My Two Census

Formerly the non-partisan watchdog of the 2010 US Census, and currently an opinion blog that covers all things political, media, foreign policy, globalization, and culture…but sometimes returning to its census/demographics roots.

Posts Tagged ‘2010’

The 2010 Census was close, but not perfect…

Saturday, May 26th, 2012

According to the Associated Press, “The 2010 census missed more than 1.5 million minority members after struggling to count black Americans, Hispanics, renters and young men, but it was mostly accurate, according to an assessment released by the Census Bureau on Tuesday.”

This is sure to revive the controversial issue of whether statistical sampling can be used in the 2020 Census. Though minority groups likely have advocates for them in the form of organized advocacy groups, “young men” and “renters” will likely continue to be shortchanged when political decisions are made.

Rahm Emanuel Wants A Re-Count For Chicago – Disputing 2010 Census Results

Tuesday, February 21st, 2012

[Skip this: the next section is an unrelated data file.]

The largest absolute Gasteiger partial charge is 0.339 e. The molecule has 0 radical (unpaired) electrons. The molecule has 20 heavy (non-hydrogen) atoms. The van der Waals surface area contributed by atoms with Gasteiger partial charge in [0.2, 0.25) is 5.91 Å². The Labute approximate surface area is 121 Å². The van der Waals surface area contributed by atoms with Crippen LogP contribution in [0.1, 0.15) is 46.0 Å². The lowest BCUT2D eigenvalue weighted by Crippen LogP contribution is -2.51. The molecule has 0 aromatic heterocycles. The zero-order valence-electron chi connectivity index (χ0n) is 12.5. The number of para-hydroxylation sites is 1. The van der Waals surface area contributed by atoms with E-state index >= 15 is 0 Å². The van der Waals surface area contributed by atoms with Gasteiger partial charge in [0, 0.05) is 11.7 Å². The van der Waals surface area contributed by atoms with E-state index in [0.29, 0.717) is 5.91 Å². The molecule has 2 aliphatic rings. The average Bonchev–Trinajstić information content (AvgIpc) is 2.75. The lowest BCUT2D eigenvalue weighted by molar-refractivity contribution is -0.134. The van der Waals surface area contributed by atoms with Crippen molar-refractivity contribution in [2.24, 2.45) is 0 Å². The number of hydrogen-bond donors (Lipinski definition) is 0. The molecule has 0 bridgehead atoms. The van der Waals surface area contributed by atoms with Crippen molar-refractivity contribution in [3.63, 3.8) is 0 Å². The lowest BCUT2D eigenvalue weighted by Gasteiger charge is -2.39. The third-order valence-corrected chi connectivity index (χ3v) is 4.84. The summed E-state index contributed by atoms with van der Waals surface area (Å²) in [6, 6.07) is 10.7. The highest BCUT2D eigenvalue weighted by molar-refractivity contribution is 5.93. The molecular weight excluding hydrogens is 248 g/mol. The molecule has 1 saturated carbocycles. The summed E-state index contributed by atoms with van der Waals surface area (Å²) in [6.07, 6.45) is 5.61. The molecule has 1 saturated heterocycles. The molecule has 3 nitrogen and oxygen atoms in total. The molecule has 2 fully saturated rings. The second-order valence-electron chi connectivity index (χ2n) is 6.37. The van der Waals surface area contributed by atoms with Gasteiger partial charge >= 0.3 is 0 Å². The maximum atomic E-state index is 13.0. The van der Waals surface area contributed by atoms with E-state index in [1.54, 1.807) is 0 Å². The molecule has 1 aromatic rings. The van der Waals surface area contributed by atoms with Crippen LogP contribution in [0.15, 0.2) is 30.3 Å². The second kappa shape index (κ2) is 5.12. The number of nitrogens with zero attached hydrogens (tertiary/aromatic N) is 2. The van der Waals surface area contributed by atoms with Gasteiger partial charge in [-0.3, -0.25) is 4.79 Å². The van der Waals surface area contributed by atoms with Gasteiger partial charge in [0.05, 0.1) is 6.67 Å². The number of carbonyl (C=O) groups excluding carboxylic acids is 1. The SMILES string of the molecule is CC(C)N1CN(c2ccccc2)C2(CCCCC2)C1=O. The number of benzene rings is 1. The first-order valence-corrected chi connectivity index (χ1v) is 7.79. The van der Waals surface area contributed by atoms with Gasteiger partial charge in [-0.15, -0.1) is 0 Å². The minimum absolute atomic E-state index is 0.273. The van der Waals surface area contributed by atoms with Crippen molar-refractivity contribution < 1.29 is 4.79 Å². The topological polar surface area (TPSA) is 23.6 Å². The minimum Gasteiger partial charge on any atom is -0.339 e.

In the run up to the 2010 Census, Rahm Emanuel took a significant amount of flack for trying to bring the 2010 Census under the auspices of the White House. Republicans were enraged that President Obama’s then chief-of-staff had the chutzpah to try to transform an independent agency into a White House subsidiary. But now Emanuel is in the news for other reasons. As Mayor of Chicago, Emanuel is fighting for the $1,200 that each resident is worth in terms of annual federal subsidies. The Chicago Tribune reports:

Mayor Rahm Emanuel is mounting a challenge to 2010 U.S. Census estimates that Chicago lost about 200,000 residents.

Big city mayors regularly contest the once-a-decade census results, which determine how much federal funding flows to different parts of the country. Chicago would gain about $1,200 annually for the next decade for each person added to the official population, according to Emanuel’s office.

Emanuel’s predecessor, Mayor Richard Daley, launched an unsuccessful bid to get Chicago’s 2000 population numbers increased. In 1990, Daley and other mayors tried futilely to get Congress to give them additional time to fight the census results.

The 2010 census estimated Chicago lost about 181,000 African-Americans and about 53,000 whites. Meanwhile, the Latino population grew by about 25,000 and the Asian population went up more than 20,000. Overall, the city’s estimated population in 2010 was 2,695,598.

City workers used estimates of the occupancy rates of housing units in particular neighborhoods to come up with areas they believe the census numbers were low, according to a news release from the Emanuel administration.

WSJ: Alternative methods of counting for the Census Bureau

Monday, August 2nd, 2010

Here’s a great article from the Wall Street Journal…Be careful, otherwise you might end up like William Rickenbacker: